July 2003

Aorsin, a novel serine proteinase with trypsin-like specificity at acidic pH.

Biochem J 2003 Apr;371(Pt 2):541-8

Laboratory of Molecular Enzymology, Department of Bioengineering, Faculty of Engineering, Soka University, Hachioji, Tokyo 192-8577, Japan.

A proteinase that hydrolyses clupeine and salmine at acidic pH, called aorsin, was found in the fungus Aspergillus oryzae. Purified aorsin also hydrolysed benzyloxycarbonyl-Arg-Arg-4-methylcoumaryl-7-amide optimally at pH 4.0. The specificity of aorsin appeared to require a basic residue at the P(1) position and to prefer paired basic residues. Aorsin activated plasminogen and converted trypsinogen to trypsin. The trypsin-like activity was inhibited strongly by antipain or leupeptin, but was not inhibited by any other standard inhibitors of peptidases. To identify the catalytic residues of aorsin, a gene was cloned and an expression system was established. The predicted mature protein of aorsin was 35% identical with the classical late-infantile neuronal ceroid lipofuscinosis protein CLN2p and was 24% identical with Pseudomonas serine-carboxyl proteinase, both of which are pepstatin-insensitive carboxyl proteinases. Several putative catalytic residues were mutated. The k (cat)/ K(m) values of the mutant enzymes Glu(86)-->Gln, Asp(211)-->Asn and Ser(354)-->Thr were 3-4 orders of magnitude lower and Asp(90)-->Asn was 21-fold lower than that of wild-type aorsin, indicating that the positions are important for catalysis. Aorsin is another of the S53 family serine-carboxyl proteinases that are not inhibited by pepstatin.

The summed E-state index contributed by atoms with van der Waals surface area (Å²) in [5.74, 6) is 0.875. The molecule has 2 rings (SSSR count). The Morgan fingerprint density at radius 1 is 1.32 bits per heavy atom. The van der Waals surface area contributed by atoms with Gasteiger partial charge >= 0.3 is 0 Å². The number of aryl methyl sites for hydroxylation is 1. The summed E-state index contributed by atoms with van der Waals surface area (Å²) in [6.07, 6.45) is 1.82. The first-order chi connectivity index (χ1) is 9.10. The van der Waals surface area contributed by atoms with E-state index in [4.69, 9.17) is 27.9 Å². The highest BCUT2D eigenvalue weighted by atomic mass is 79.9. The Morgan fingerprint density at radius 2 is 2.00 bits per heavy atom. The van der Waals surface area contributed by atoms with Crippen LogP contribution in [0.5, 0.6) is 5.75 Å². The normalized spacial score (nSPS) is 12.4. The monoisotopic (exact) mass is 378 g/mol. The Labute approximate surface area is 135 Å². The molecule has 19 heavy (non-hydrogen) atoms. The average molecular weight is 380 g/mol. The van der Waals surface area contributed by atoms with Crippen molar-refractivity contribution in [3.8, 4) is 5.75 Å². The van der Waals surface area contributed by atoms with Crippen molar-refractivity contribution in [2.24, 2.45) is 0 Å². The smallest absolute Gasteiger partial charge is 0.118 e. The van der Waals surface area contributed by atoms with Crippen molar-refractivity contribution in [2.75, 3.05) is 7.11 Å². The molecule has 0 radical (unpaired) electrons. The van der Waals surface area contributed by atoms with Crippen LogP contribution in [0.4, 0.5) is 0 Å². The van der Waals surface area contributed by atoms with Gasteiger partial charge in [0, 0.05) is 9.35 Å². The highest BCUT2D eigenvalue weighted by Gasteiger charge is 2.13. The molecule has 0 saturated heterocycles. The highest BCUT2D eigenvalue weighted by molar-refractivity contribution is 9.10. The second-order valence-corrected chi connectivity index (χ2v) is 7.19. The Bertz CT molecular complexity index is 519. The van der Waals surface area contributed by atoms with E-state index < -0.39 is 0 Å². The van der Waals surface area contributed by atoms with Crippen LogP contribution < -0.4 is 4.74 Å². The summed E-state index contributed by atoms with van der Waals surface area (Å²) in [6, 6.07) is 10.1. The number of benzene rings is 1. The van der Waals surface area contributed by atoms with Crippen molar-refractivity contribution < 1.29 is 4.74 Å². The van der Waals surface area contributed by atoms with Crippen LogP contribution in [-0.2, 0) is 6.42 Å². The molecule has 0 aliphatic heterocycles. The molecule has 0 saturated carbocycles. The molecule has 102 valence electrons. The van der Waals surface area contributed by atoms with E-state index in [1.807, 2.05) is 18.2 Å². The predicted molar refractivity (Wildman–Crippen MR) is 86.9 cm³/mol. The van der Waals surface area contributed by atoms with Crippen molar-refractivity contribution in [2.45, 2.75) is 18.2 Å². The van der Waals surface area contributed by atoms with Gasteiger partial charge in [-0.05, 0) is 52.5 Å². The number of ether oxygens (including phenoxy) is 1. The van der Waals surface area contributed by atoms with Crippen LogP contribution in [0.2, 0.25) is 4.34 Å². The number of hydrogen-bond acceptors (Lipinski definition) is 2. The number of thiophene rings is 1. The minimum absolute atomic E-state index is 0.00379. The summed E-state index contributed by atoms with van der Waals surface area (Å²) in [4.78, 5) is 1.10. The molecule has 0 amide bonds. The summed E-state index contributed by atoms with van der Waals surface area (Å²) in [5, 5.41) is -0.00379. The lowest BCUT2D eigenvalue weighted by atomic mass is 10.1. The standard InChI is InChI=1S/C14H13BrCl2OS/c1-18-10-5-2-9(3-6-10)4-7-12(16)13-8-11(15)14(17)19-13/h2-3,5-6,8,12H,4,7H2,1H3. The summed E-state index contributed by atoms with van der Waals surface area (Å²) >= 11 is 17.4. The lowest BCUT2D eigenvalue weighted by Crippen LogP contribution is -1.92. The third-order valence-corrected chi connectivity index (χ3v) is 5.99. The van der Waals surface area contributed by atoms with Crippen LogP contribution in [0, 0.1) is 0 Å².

View Article and Find Full Text PDF

Download full-text PDF

Source
http://dx.doi.org/10.1042/BJ20021691DOI Listing
http://www.ncbi.nlm.nih.gov/pmc/articles/PMC1223285PMC
April 2003